Sirio Ristorante Becomes an Instant Classic
by gary walther
There are a lot of ways to view the sprouting of Sirio Ristorante in The Pierre, A Taj Hotel, in a space formerly occupied by Le Caprice. It tells you that some things don’t travel well, among them the Mayfair clubbiness that Le Caprice exemplifies, and it reminds you that in this town, Italian savoir faire trumps British when it comes to restaurants. (Magazine editors, different story.)
It’s also a trendlet: For the past two decades, restaurants here have gone to Nevada to hit the jackpot, but this is the first for a restaurant of this caliber that started in Las Vegas—Sirio Ristorante is at the Aria Resort & Casino—to move to New York. (Some things don’t stay in Vegas after all.)
It’s also a homecoming. From 1972 to 1974, when he opened Le Cirque in the Mayfair hotel, Sirio Maccioni managed La Forêt, the supper club and lounge that occupied this spot. Maccioni still speaks fondly of it, recalling Peter Duchin’s orchestra and the fact that the Duchess of Windsor once asked him to dance.
And it’s a reminder that Conrad Hilton’s dictum, “location, location, and location,” still holds. “The address of The Pierre is The Pierre,” says Maccioni, explaining why this spot appealed to him, given that he’d once been offered the Apple Store location two blocks south and declined. “New Yorkers don’t go underground except to take the subway,” he said at the time. “And my clients don’t take the subway.”
But in the end, there’s only this: Sirio Maccioni, at 80, is still the Zeus of the New York restaurant world. Who else could open a pavé-diamond- casual Italian restaurant on the Upper East Side and draw 1,000 people to the opening? Mayor Michael Bloomberg reportedly cut short an appearance at Barclays Center—announcing the Islanders’ move there, no less—to be at the debut. Among Manhattan’s Big Dipper constellation that showed up were Martha Stewart, Richard Meier, Tony Bennett, Raymond Kelly, Kyle DeWoody, Nobu maestro Richie Notar, and former Canadian Ambassador Kenneth Taylor, who in 1979 and 1980 hid six American hostages for months before helping them escape from Iran and is portrayed by Victor Garber in the hit film Argo.
Since then, Sirio has been a gusher of New York Post sightings. On the week after Hurricane Sandy, Ronald Perelman, Ivanka Trump, Aryeh Bourkoff, Pierre Bergé, and designer Dennis Basso came for lunch; Nine West cofounder Jerome Fisher, Judy and Jerry Della Femina, Yaz and Valentin Hernandez, Florence and Richard Fabricant, and Daniel Boulud turned up at dinner. We shouldn’t be surprised: After all, Sirio told Vanity Fair’s Bob Colacello that when he was maître d’ at the Colony, Jackie Kennedy was the only woman in New York who had his home number.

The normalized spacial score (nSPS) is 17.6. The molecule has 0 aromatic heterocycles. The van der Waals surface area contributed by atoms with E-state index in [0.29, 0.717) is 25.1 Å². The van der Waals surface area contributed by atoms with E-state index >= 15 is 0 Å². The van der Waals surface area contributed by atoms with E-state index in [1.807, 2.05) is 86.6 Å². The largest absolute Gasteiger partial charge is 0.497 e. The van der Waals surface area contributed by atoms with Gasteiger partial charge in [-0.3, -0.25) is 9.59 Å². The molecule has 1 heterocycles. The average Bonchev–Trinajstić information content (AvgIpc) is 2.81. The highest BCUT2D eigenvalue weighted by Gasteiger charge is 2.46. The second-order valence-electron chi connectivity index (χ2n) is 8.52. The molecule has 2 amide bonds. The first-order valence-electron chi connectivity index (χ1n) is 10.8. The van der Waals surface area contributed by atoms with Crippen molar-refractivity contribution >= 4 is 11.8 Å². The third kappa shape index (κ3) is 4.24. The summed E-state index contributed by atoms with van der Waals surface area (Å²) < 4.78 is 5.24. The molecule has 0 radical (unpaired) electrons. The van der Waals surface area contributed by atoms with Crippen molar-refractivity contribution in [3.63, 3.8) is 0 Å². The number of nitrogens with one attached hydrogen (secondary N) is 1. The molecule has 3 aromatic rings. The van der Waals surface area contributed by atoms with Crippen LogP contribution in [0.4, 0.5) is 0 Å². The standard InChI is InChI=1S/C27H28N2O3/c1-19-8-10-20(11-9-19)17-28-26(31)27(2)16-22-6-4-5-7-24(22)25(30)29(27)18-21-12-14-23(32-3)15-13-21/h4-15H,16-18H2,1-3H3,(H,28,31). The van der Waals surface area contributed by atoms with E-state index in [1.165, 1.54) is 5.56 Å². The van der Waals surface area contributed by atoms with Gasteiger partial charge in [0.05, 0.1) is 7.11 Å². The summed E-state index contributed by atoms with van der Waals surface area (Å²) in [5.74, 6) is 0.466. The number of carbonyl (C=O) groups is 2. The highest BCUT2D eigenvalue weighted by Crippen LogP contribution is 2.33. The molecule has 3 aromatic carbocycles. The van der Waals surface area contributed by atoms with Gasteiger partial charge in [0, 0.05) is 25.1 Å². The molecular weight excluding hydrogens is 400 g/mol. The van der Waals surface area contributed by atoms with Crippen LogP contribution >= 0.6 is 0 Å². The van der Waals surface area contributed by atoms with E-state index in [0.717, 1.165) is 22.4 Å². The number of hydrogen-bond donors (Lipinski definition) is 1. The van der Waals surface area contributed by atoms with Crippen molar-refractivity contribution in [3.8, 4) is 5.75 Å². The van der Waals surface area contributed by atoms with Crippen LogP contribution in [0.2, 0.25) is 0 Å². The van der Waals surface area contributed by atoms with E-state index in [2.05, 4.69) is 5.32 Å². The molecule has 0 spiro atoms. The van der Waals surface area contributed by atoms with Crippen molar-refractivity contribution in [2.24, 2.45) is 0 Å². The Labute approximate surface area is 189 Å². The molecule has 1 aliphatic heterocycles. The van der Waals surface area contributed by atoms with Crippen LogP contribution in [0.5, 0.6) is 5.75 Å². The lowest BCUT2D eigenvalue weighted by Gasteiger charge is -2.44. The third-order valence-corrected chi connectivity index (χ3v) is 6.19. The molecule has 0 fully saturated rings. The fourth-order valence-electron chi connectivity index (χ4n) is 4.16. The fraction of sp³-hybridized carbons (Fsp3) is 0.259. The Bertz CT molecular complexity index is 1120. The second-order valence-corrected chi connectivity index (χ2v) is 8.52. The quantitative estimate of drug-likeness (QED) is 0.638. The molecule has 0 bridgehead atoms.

Sirio Ristorante however is not meant to be a glamour-puss. It is supposed to slide nicely between the Maccioni circuses—the haute French Le Cirque in the Bloomberg Tower and the trattoria Circo over on the West Side. It’s meant to be a neighborhood joint in a neighborhood where, as Marco Maccioni, who with his brother, Mauro, manages Sirio, “everyone is somebody.” Which is true: One night, as I was sitting at the bar, Barbara Walters came through the revolving door, broke through the scrimmage line at the maître d’s podium like a Heisman Trophy running back, and went for daylight down the allée that divides the space in half, heading for the glamour seats at the back of the room. (“People love table 43 in the back corner,” says Mauro, “even though it’s next to the service entrance.”) The manager sprinted down the room after her so that she wouldn’t arrive at the table unattended.
There’s a simple calculus to the dining room: a line of banquette deuces opposite the mirrored bar and convivial four-and-up seating at the back of the room. I have to confess that throughout dinner, I kept looking toward the back half of the room thinking that’s where the party is. Among the banquettes, numbers one and 10 are primo because they’re in the corners, with one being the most private and 10 giving you a view of the incoming parade.
According to Marco Maccioni, the intent is to make the long, narrow room a kind of club. To get that feel, the Maccionis turned to their design consigliere, Adam D. Tihany, who has worked for Sirio since meeting him at Le Cirque years ago. “I was a struggling artist at the time,” Tihany recalls. “I think he thought I was Italian.”
The food at Sirio is a bit hard to pigeonhole. Marco and Mauro speak of it as “authentic Italian food,” the sort of dishes they like to eat when they’re in Italy. But then, lots of crosswinds come into play on Michelin-starred chef Filipo Gozzoli’s menu. The lunch menu offers a “Tuscan cheeseburger”; Mauro admits, “I don’t know why it’s Tuscan,” but the Maccionis felt that you have to give people what they want. “You can fight them a little bit,” says Marco and then places his hands palms-up in a gesture of surrender.
There’s also a nod to the restaurant’s calorie-conscious clientele, which is why, along with the standard Spaghetti Carbonara, there’s Spaghetti Grezzo alla Finta “Carbonara” di Mare. In Italian, finta means pretend, and this one is indeed an impersonator, with the cream replaced by emulsified olive oil. The Romans at the adjacent table pronounced the real carbonara “okay” and the finta “very good.” The favorite dish of Tihany (and many other guests, according to the Maccionis) is La Parmigiana di Melanzane, the stalwart eggplant Parmesan, but done in a puff pastry, a bit of a French touch. My favorite is also a stalwart, the Insalata di Mare, teeming with seafood, because it lived up to Marco’s incisive description of the Italian culinary approach—“not messing with the ingredients.” The Pierre, A Taj Hotel, 795 Fifth Ave., 212-940-8195
Photography by evan sung